Before get to today’s post ....
What with the end of the school year and all of the concerts and graduations and class parties and locker clean-outs, the Ragnar Adirondack giveaway deadline might have snuck up on you like it did on us. Guess what? We’ve extended it to June 30! More info about how to enter right here.
And, now, on with our post.
Hi, I'm Katie. I'm many things: a mom, a wife, a professional, an AMR team member, and I'm also a breast cancer survivor. I'll be sharing my story here on Another Mother Runner as I get back into a regular running routine and train for a half marathon. I hope you'll come along. Feel free to ask questions or share your thoughts in the comments section below.
I have a confession, the longest I’ve ever run is a 10K and I’ve been running off and on for years. It’s a combination of a few things: I really haven’t had a desire to run longer than that, I always feel like I don’t have enough time because of the kids, work, etc., and perhaps the real reason is I never thought I could do it.
The first year I ran the Bolder Boulder was in 2015, shortly after we moved to Colorado from NYC. While I’m being totally honest, I ran this race after a 5 year hiatus of consistent running, due to pregnancies, nursing, laziness -- the list goes on and on. It was such a fun race. Almost 50,000 people run 6.2 miles through the streets of adorable (and weird Boulder) and end the race in Folsom Field, the University of Colorado’s football stadium. I’m proud to say that I beat my husband by a few seconds that year. #girlpower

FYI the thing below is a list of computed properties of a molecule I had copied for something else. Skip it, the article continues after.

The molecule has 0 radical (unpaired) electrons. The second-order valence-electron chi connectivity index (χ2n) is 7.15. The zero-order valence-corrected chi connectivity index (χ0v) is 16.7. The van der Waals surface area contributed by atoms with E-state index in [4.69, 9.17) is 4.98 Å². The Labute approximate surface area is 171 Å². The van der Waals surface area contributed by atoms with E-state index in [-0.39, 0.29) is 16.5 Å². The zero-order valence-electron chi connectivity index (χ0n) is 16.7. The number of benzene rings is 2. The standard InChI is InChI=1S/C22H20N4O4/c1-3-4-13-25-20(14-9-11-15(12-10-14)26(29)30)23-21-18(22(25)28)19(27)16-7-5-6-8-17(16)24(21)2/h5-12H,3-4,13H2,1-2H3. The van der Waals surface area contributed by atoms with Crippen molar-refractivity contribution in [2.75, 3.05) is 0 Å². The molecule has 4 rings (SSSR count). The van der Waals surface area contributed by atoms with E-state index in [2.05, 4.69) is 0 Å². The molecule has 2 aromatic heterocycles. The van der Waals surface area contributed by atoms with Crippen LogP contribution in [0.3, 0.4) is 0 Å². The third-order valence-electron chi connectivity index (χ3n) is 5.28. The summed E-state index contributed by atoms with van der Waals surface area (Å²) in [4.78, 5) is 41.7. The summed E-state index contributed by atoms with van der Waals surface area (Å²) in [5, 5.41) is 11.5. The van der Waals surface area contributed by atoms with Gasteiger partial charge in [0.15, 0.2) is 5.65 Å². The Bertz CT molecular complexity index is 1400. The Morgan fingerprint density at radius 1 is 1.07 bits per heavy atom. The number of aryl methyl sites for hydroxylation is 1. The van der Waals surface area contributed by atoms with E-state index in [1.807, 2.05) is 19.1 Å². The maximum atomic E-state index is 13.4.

2016 was another great race. I was slower than 2015, but didn’t care. It was just fun to be out there on another gorgeous Colorado morning. Little did I know how much my life would change just 6 weeks later.
Fast forward to 2017. I was hesitant to sign up because I honestly didn’t think I would be able to finish. I had taken off the 4 weeks prior to the race because of my implant surgery and my surgeon said there “was no way I would be able to race.” Well, that’s all the motivation I needed. As my parents can attest to, the best way to motivate me is to tell me I CAN’T do something.
On race day, Dan and I packed the kids up at 5 in the morning and made the short drive up to Boulder. After dropping them off at their cousin's house (with a gigantic box of donuts, thank you very much), we headed to the starting line. I got a little emotional letting it all sink in: I thought about what I had been through the past year, how thankful I was to be able to run again, and how grateful I will eternally be to my husband who has been by my side though it all.
You would think I was getting ready to run Boston with all of the waterworks, but for me, the Bolder Boulder 10K was my Boston. It was something I had to do to prove to myself that I’m healthy, breast cancer is a thing of the past, and now I can keep pushing myself to run farther, thanks to the awesome Heart Rate Training Program. Denver Rock N Roll Half Marathon, here I come.